Edite Estrela (S&D), in writing. (PT) I voted in favour of the Brok report on the institutional aspects of setting up the European External Action Service (EEAS), which will be extremely important if the Union's external relations are to be rendered more consistent and effective. It is important to ensure that setting up the EEAS, as a result of the innovations introduced by the Treaty of Lisbon, will make it possible to preserve and further develop the Community model in the Union's external relations and maintain the Union's interinstitutional balance.


  Diogo Feio (PPE), in writing. (PT) Setting up the European External Action Service is the natural corollary of the process whereby the European Union is acquiring more and more external competences. It could become an important instrument for coordination and for the EU to assert its position externally if it can resist the pressures from the directorates and base its action more on working with the diplomatic representations of Member States than competing against them.

I regret that, in the Committee on Foreign Affairs, it has not been possible to gain support for an amendment that I proposed, which called for European world languages to be considered when establishing the future internal language arrangements of the EEAS.

This is all the more clear since the priority of the EEAS should be to establish bridges, contacts and links with the rest of the world, and it should therefore adopt, as its chosen work tools, the most suitable languages for establishing them directly. It is therefore incomprehensible that, in considering this issue, Parliament is choosing to disregard the external aspect of multilingualism and the strategic nature of those languages, which is acknowledged not only by itself, but also by the European Commission.


  Sylvie Guillaume (S&D), in writing. (FR) I endorsed the European Parliament’s opinion on the structure of the future EU diplomatic service. I hope that the European External Action Service (EEAS) will embody an essentially Community-based approach and will enable the EU to exert its diplomatic influence effectively and democratically. The EEAS must come under the Commission for administrative and budgetary matters and must be officially part of the Commission. I also hope that the new commissioner for development will be able to remain fully autonomous and to safeguard his prerogatives with regard to this service, as opposed to the idea that he could concentrate powers in sectors relating to the European Union’s external action, including EU trade policy and EU enlargement. It is important for Parliament’s voice to be heard by the Council, which should lay down the guidelines for this new body in its meeting of 29-30 October 2009.


  Willy Meyer (GUE/NGL), in writing. I voted against Mr Brok’s report on the European External Action Service (EEAS), as I view it to be the clearest example of the militarisation of the European Union. The service, which is to be launched following the adoption of the Treaty of Lisbon, covers all aspects of EU security and defence policy. According to the report, the EEAS and the High Representative (and Vice-President of the European Commission) will assume the role of EU external representatives, supported by a network of 5 000 civil servants, without being subject to any kind of parliamentary control. The High Representative will be in charge of the civil and military management of crises and will be responsible for human rights, but will not be accountable to the Member States. Furthermore, the EEAS will be established by a Council Decision, with the Commission’s approval. Parliament will merely be consulted, which reflects the anti-democratic nature of the scheme. I think that the European External Action Service is not in the spirit of the European project that our Group wishes to defend, namely a Europe created for and by the citizens, rather than the Europe that is currently being built on an economic model based on avoiding any intervention in the economy.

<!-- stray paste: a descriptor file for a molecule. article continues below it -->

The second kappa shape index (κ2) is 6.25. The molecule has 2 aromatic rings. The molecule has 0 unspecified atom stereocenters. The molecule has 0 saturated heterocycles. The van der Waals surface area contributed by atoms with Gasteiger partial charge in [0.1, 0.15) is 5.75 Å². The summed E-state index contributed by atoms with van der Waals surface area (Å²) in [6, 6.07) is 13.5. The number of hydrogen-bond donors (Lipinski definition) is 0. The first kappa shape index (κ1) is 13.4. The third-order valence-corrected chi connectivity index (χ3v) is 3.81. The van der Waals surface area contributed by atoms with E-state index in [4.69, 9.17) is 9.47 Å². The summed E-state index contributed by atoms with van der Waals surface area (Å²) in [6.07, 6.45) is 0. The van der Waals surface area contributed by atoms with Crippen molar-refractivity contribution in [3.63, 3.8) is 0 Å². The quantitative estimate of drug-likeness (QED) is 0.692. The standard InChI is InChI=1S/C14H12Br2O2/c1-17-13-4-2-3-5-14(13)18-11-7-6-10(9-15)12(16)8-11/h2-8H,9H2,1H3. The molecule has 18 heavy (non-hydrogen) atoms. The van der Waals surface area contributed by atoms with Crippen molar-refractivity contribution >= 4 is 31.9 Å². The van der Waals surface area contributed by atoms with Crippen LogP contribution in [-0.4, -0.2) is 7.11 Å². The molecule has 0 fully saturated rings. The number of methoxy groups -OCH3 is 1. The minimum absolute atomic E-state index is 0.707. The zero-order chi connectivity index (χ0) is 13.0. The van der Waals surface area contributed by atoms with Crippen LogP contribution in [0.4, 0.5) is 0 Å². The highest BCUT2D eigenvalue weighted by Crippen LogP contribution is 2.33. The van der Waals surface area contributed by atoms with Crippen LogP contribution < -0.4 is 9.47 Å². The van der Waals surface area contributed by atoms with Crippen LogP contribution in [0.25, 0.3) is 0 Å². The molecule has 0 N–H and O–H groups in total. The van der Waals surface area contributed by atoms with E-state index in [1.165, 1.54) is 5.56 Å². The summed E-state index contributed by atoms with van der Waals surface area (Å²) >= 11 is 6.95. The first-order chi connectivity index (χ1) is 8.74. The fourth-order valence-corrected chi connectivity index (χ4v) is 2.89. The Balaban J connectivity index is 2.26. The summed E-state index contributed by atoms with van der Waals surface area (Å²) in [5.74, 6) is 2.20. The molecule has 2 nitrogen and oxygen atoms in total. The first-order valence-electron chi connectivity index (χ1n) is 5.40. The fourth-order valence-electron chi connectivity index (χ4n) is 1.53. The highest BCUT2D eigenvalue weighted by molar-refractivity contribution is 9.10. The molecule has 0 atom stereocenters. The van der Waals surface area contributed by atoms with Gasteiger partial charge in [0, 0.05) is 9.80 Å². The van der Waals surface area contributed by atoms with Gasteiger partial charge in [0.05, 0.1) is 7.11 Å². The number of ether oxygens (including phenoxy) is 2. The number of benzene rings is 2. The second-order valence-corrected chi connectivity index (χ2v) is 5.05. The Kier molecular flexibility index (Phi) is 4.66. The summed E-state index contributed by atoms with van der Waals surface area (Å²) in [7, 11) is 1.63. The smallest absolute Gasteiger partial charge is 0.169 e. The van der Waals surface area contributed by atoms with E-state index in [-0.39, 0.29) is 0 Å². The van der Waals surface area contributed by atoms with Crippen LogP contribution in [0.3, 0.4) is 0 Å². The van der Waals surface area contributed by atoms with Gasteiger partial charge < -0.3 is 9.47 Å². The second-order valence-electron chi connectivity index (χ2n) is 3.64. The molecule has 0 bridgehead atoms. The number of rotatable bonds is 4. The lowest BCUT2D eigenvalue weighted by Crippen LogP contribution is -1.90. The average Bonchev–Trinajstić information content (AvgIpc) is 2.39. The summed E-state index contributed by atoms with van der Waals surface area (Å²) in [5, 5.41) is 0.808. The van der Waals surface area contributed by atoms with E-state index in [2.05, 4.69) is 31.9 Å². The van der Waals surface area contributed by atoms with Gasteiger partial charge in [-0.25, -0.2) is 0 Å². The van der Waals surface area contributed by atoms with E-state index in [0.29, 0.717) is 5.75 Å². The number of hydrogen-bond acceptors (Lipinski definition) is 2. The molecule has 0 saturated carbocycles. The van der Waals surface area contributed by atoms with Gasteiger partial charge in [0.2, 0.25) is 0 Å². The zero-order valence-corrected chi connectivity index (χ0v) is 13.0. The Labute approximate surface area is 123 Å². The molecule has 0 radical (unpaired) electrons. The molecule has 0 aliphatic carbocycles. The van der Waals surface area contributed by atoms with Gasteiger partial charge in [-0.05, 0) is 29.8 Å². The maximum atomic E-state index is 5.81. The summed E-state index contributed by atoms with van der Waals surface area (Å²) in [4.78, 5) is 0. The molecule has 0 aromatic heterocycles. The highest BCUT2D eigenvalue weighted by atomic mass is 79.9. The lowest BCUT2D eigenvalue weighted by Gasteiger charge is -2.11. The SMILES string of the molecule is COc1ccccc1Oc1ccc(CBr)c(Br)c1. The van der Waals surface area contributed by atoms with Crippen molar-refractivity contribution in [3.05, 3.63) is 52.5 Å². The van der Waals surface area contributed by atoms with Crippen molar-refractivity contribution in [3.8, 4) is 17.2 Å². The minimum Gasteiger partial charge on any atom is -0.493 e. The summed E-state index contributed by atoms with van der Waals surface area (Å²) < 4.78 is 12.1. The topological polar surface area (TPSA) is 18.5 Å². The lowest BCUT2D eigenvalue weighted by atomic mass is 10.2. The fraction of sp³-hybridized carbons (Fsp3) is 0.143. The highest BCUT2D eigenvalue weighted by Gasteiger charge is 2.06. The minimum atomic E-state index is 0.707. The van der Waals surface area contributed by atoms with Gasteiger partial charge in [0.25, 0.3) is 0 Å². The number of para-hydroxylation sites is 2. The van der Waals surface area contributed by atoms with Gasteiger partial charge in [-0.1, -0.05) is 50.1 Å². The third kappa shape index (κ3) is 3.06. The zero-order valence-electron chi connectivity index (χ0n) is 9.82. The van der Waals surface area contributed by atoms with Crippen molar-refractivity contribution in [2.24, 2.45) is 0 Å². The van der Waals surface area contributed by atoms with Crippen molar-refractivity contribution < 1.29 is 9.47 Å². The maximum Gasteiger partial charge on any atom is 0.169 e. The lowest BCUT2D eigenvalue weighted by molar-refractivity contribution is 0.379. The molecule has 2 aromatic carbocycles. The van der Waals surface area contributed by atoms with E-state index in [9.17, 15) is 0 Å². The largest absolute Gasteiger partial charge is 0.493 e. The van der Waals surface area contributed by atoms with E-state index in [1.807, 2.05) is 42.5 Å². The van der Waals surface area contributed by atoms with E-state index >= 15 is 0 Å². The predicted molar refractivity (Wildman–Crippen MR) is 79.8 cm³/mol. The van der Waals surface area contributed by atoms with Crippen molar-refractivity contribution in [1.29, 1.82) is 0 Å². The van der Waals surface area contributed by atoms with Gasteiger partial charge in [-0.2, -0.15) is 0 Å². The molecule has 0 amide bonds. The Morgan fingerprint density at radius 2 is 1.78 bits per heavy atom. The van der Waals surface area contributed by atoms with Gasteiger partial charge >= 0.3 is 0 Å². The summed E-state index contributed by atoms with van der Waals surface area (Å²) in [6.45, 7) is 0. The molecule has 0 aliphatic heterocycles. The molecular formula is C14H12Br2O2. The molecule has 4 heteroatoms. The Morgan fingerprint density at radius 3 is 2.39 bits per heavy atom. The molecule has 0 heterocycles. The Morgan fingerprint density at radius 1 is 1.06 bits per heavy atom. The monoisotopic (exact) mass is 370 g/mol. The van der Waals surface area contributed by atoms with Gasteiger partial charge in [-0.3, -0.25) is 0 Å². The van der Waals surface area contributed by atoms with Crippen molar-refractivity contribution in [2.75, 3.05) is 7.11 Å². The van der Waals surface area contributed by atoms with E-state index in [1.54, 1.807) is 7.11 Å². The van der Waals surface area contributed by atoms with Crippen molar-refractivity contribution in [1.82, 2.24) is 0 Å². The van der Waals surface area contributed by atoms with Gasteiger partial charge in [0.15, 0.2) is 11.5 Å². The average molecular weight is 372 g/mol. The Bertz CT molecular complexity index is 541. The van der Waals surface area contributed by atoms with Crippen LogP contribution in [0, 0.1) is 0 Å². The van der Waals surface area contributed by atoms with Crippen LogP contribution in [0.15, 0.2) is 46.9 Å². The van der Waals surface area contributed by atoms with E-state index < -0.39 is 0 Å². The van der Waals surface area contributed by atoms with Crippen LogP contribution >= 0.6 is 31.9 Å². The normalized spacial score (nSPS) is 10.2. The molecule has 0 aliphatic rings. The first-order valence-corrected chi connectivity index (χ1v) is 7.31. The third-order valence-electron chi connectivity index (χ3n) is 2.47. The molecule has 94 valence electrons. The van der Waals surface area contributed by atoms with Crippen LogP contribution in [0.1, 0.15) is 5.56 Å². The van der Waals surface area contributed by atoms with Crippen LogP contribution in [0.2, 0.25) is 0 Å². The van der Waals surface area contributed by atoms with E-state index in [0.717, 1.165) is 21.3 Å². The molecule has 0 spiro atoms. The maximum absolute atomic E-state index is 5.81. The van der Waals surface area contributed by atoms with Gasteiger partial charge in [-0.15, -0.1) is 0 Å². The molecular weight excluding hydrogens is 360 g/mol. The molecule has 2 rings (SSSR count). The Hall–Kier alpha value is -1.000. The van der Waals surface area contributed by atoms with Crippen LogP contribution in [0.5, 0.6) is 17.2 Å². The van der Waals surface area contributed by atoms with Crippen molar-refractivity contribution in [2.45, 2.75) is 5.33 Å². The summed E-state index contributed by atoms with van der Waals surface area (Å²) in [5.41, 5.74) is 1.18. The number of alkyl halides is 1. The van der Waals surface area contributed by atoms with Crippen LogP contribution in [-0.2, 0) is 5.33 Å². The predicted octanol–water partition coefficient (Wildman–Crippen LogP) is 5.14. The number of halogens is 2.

Georgios Toussas (GUE/NGL), in writing. The EU European External Action Service (EEAS), set up under the reactionary Treaty of Lisbon, is a mechanism for promoting increased imperialist aggression and the EU’s anti-grassroots strategy. The rush by the political representatives of capital in the European Parliament – conservatives, social democrats, liberals and greens alike – to vote for the EEAS proves their devotion to the economic policies and military options of euro-unifying capital:

• independent representation of the EU at all international organisations, independently of its Member States, as provided for in the Treaty of Lisbon;

• establishment of the EEAS, an autonomous EU service, with civil and military powers, based on the directions taken in the CFSP and the APCA and manned by senior civil and military servants of the EU under the orders of the High Representative;

• use of the EEAS as a tool to promote the imperialist policy of the EU with its own embassies and diplomatic action independent of the Member States. The way was paved for these developments in the Treaty of Maastricht, which founded the EU CFSP and APCA and signalled an escalation in military aggression and the militarisation of the EU.

The Greek Communist Party voted against the report, which reveals every aspect of the Treaty of Lisbon and the dangers which its application harbours for the people, who are fighting against the EU, this transnational union of capital and its anti-grassroots policy.